Hands holding a Canon camera
Canon sales have dropped this quarter and it is going to continue to drop. Image courtesy digitalcameraworld.com.

Canon has released its first quarter sales and the news isn’t good. It’s pretty bad, in fact and it could point to a big shift for the camera market.

Canon revealed in its announcement that its sales of their DSLR and MILC cameras have fallen by almost 20% in the first quarter of 2019. It also reduced sales forecasts by 14% for the year. Those are huge drops and will likely leave any professional videographer and photographer worried. Though Canon believes there “is a portion of the market that will remain” through “serving the needs of professionals and advanced amateurs,” the company is taking note of the overall downward trend. Thinking of the future, Canon is looking to invest in technologies targeting other industries. “We are taking measures to shift our business focus toward B2B, expanding our business sphere to automotive and industry use,” Canon says.

Why is this happening?

In a very compelling article from Fstoppers, the publication reports that the demise to the camera market is due to smartphones.

“The digital era has brought a twofold transformation: more people are able to create acceptable images with technology that’s in their pocket, and fewer images are required at print-ready quality,” writes Fstoppers.

Don’t get us wrong. There’s a lot of good coming from smartphones. It allows practically anyone to shoot great pictures or express themselves through video. More people are able to create acceptable images. They may not be of utmost quality, but they look good enough to be appreciated. This is good or bad depending on your perspective. We support everyone and anyone who wants to shoot video and photos. However, the high availability of acceptable cameras gives buyers less incentive to buy dedicated cameras, driving down sales and slowing camera innovation.

What are the consequences?

Fstoppers argues that there are many potential consequences that we may not expect. They go on to say that professionals won’t feel the changes immediately. Rather, what will happen is a slowing of technological advancements. One TechCrunch article claims we’ve reached a plateau in terms of sensor technology and big steps for cameras will be software-based, not hardware-based.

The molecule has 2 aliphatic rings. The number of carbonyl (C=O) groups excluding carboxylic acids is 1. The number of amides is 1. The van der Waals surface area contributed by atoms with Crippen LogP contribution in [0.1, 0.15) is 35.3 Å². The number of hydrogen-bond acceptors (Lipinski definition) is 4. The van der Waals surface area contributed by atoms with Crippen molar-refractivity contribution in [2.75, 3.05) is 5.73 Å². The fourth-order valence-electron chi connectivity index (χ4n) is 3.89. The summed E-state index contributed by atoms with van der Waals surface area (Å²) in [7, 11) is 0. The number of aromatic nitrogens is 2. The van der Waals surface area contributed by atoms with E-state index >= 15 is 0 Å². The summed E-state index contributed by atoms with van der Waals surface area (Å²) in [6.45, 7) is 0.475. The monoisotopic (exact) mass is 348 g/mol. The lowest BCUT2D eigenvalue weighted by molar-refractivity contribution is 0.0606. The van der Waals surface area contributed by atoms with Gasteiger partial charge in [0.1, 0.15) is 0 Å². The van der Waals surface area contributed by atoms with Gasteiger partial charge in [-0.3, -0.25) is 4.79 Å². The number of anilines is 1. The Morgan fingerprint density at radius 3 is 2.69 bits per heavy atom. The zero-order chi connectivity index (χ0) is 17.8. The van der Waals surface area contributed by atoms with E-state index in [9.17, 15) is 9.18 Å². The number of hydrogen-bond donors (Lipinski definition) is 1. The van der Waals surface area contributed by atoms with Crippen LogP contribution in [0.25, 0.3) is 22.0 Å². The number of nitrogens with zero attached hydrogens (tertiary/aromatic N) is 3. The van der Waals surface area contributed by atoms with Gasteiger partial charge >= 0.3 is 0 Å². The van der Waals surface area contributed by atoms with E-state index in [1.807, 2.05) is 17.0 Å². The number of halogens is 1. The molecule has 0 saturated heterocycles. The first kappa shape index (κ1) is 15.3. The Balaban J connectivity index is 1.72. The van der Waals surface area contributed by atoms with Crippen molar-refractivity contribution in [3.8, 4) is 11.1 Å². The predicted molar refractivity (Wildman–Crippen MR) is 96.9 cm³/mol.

It’s possible that the mirrorless camera market will last a while, but we could see fewer innovations to come to these cameras than we’ve seen in the past ten to fifteen years. That’s not to say there won’t be any advancements. We just won’t see them as often. The shift in the market doesn’t give camera companies much incentive to invest tons of money into their cameras.

But that isn’t all. Fstoppers also claims that, since cameras will see fewer milestone advancements and smaller, more incremental upgrades, camera users will feel less inclined to buy the new models. There would be no pressure to get the latest ground-breaking camera.

All we know at this point is the future of the camera market is uncertain. And as more reports come out like the one Canon released this quarter, it just adds to the uncertainty. What do you think will be happening in the future? Let us know.

Image courtesy digitalcameraworld.com


  1. It could also be people are seeing the environmental impact of constantly buying the latest model, and discarding the old. E-waste is a huge problem.

  2. So Canon goes down the drain and suddenly the entire industry is at risk? Seems unlikely. Especially since Canon holds only a fraction of the market (aside from their lenses, which in all fairnes weren’t being revolutionised lately, just old models being really good) compared to the userbase of sony and panasonic professional camera’s. Guess that happens when you refuse to go with the demands and just coast on the old businessmodel of making a pretty good camera that asks a pretty big investment of people and offering extremely cut-down products that are more affordable but with missing features and plain useless output (Eos RP anyone?) just to stimulate people that know there are better options to spend more money. And frankly that’s the same as apple, as people start to see that the brand premium is not worth the features you lose.


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